As far as filmmaking goes, Lee has never been afraid to push the envelope. Crouching Tiger, Hidden Dragon saw him bring Asian cinema to the American mainstream, while Brokeback Mountain tackled taboo topics and showed once again why cinema plays an important part in opening up discussions in society. Then there was Life of Pi, a film which used CGI in a way that no other director had ever dared to imagine.
Therefore, it probably shouldn’t have been a surprise when it was announced that Lee’s new film Gemini Man would once again attempt to use cutting-edge technology to bring its audience something fresh and new. The technology that Lee decided to use saw the film shot digitally at an extra-high frame rate of 120 frames per second and then modified to 3D.
Lee thought the finished product would make audiences feel like they were standing right there amongst the action. Instead, what has been delivered is a terrible cinematic experience on par with M. Night Shyamalan’s fall from grace when he helmed the ill-fated The Last Airbender.
When it comes to plot, Gemini Man is made up of a story that action heroes like Bruce Willis and Arnold Schwarzenegger would have fallen over themselves to be involved with back in the 1990s. Will Smith plays Henry Brogan, one of the government’s top hitmen. After a hit becomes too close for comfort, he decides to retire, but when he learns a painful secret about his career, he suddenly finds another agent, Danny Zakarweski (Mary Elizabeth Winstead), is sent to kill him. After explaining to her that she is mistaken, an even deadlier enemy arrives to finish off the job: a clone of Brogan’s younger self.
With a plot like that, you could easily imagine a brilliant film that delivers an intense exploration of cloning alongside the suspense of a big action blockbuster. Sadly, though, Gemini Man just doesn’t deliver at all.
First of all, it looks bad. You may remember that this type of extra-high frame rate film technique failed miserably when it was trialled in The Lord of the Rings franchise, and here it does exactly the same thing for exactly the same reason.
The problem is it leaves the image way too clear, which results in a sun-drenched look that you would normally see on a television soap like The Bold and the Beautiful. And while some may say that it makes the audience feel part of the action, that crystal clear vision also means that the filmmaker can no longer “hide” all the magic of cinema.
Suddenly, fake blood is identifiable as fake blood, and as we see here a stuntman filling in for Will Smith is forced to cover his face in an absolutely ludicrous way so the audience can’t tell that he isn’t Smith. Yes, for the motorcycle sequence you will be gasping in wonder, but for the rest of the film you will be groaning with disappointment.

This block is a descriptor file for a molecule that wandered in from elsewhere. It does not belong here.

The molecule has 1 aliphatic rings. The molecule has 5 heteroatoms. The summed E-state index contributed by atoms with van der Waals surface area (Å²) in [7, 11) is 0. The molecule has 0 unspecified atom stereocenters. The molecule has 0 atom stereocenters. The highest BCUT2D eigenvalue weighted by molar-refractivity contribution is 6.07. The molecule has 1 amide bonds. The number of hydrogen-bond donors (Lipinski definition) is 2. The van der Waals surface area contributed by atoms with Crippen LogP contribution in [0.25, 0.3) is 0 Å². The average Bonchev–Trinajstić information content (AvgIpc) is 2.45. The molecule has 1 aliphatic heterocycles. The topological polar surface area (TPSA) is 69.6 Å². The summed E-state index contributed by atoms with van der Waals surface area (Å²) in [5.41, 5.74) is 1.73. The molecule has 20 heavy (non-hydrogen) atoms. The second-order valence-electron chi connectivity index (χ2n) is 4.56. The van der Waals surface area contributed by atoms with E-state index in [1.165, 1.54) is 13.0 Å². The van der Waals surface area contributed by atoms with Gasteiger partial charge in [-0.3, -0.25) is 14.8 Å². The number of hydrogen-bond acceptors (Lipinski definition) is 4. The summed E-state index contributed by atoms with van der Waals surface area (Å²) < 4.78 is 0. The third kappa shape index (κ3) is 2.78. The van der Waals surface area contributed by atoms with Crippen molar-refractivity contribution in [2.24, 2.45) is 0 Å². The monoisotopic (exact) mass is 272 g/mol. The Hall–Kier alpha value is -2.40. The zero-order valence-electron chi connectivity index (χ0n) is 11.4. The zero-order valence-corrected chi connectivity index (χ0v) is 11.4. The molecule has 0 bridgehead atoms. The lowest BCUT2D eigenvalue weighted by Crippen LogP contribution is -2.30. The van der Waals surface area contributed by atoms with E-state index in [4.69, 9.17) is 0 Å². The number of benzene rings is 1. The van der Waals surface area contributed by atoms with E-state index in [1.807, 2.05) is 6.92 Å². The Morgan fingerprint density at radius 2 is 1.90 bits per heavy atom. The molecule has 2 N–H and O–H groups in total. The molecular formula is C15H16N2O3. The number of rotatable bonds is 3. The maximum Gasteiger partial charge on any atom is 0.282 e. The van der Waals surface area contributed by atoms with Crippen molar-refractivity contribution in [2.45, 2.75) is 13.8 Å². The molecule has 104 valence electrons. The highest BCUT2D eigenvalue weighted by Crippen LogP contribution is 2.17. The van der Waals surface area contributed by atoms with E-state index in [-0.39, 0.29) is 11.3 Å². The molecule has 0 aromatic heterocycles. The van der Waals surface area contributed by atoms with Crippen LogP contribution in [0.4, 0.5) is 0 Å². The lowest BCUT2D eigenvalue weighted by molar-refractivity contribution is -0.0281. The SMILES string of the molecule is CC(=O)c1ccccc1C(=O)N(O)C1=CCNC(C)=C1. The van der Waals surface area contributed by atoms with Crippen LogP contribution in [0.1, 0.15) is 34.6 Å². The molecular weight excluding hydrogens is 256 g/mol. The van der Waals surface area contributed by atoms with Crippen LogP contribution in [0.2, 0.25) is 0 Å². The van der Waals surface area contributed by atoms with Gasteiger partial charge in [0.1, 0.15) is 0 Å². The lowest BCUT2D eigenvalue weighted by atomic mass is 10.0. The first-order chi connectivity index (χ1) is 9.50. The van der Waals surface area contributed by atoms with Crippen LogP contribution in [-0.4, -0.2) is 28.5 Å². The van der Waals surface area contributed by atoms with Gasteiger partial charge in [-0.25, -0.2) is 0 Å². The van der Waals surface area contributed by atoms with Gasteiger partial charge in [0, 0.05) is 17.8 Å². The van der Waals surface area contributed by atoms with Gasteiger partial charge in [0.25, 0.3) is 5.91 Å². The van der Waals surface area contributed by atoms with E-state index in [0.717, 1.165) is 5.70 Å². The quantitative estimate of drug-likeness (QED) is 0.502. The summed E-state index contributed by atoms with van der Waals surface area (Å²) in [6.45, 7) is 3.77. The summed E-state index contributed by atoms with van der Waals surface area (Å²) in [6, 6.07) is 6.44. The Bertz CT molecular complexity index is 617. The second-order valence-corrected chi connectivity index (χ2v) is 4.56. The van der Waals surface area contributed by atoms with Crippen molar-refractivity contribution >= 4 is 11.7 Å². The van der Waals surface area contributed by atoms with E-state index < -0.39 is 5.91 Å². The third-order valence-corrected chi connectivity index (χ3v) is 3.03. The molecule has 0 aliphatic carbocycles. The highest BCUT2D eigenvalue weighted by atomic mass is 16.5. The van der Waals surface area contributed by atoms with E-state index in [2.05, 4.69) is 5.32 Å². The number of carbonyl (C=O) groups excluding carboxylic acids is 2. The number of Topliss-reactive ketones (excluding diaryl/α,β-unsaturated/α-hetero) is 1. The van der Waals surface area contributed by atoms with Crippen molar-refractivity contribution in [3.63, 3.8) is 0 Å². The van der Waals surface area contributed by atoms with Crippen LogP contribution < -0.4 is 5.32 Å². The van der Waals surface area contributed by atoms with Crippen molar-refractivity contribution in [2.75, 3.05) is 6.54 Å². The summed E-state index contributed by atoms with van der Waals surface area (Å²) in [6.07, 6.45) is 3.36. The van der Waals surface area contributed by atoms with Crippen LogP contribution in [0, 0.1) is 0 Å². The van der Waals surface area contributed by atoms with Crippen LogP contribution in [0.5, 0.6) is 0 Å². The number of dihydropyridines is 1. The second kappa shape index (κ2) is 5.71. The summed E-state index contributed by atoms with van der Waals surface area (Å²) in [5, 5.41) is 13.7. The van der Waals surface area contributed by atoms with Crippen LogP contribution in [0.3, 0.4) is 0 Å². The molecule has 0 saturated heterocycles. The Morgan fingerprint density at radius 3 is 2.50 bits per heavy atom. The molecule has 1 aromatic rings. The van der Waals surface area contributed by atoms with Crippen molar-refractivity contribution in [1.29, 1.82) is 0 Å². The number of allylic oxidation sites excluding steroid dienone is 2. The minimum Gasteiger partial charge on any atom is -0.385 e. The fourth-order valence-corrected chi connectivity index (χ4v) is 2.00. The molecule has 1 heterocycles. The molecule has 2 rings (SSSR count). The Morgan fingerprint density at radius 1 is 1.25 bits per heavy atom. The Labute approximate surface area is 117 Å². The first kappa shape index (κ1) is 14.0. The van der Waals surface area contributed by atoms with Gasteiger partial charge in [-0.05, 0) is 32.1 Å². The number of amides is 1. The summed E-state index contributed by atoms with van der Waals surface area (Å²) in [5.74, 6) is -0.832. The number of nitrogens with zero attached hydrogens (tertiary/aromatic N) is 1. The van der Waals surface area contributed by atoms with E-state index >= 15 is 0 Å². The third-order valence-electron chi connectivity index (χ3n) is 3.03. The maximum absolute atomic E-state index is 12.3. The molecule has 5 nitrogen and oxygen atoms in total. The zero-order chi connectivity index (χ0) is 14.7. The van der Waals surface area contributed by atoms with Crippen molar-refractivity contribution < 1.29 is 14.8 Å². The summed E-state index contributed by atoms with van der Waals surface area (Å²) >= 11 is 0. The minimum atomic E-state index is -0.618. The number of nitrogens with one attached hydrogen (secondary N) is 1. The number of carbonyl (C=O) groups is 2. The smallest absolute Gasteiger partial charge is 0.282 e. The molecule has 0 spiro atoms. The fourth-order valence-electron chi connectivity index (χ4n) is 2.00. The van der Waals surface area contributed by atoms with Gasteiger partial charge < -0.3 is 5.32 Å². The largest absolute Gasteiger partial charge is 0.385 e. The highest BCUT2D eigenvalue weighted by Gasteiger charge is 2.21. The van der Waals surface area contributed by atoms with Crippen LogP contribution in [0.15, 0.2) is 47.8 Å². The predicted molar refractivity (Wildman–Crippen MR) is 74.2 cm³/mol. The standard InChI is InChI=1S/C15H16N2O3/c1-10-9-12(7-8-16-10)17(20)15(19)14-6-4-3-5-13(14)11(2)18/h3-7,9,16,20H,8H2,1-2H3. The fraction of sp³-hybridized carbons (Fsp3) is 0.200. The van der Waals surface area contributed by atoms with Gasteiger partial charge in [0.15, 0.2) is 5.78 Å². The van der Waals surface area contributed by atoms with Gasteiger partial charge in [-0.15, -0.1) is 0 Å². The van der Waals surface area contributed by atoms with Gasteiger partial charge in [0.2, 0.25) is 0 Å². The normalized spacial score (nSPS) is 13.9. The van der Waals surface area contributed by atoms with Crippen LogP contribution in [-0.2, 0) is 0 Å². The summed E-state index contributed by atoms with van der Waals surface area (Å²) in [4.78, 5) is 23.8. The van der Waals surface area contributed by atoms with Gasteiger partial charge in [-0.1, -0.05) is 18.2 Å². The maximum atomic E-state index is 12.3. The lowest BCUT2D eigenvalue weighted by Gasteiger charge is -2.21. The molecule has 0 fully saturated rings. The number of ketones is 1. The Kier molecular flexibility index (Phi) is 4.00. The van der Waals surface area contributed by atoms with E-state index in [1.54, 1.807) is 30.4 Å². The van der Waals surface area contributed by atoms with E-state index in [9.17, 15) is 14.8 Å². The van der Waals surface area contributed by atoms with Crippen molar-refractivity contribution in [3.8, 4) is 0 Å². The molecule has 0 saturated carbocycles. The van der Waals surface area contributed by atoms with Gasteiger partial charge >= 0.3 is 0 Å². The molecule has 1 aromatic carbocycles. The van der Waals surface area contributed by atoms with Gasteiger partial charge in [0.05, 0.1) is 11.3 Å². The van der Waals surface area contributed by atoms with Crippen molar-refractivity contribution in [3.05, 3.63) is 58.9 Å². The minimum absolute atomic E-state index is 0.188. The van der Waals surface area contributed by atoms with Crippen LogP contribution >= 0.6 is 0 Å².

If the visual aspects of Gemini Man don’t have you groaning, I can guarantee that some of the cheesy lines and woeful dialogue certainly will. There’s a scene in the film between Danny, Brogan and the clone where the dialogue is so bad that you would swear it had been lifted from some terrible family soap opera. Then there are the cheesy lines throughout the film that sound like the screenwriter was desperate to try and deliver a catchphrase.
Hearing Brogan declare that he is from Philadelphia as he gives his life story does, for once, get the audience to laugh but for all the wrong reasons as they recall the lyrics that Smith sang during the title credits of The Fresh Prince of Bel-Air.
It’s easy to see that what Ang Lee wanted to deliver with Gemini Man was an action film that went down in history for changing the face of cinema. What he has created, though, is a film so bad that it’s likely to become a cult classic for the same reason The Room has become a must-see – a film that shows young filmmakers how not to make a film and has them laughing from start to finish.
Perhaps one day a filmmaker will take a look at something as serious as cloning in a way that can open up discussion for the audience, but Gemini Man certainly isn’t that film. Like Ang Lee, Will Smith rarely delivers a flop, but somehow them working together has resulted in one of the worst films of the year.
David Griffiths has been working as a film and music reviewer for over 20 years. That time has seen him work in radio, television and in print. You can follow him at www.facebook.com/subcultureentertainmentaus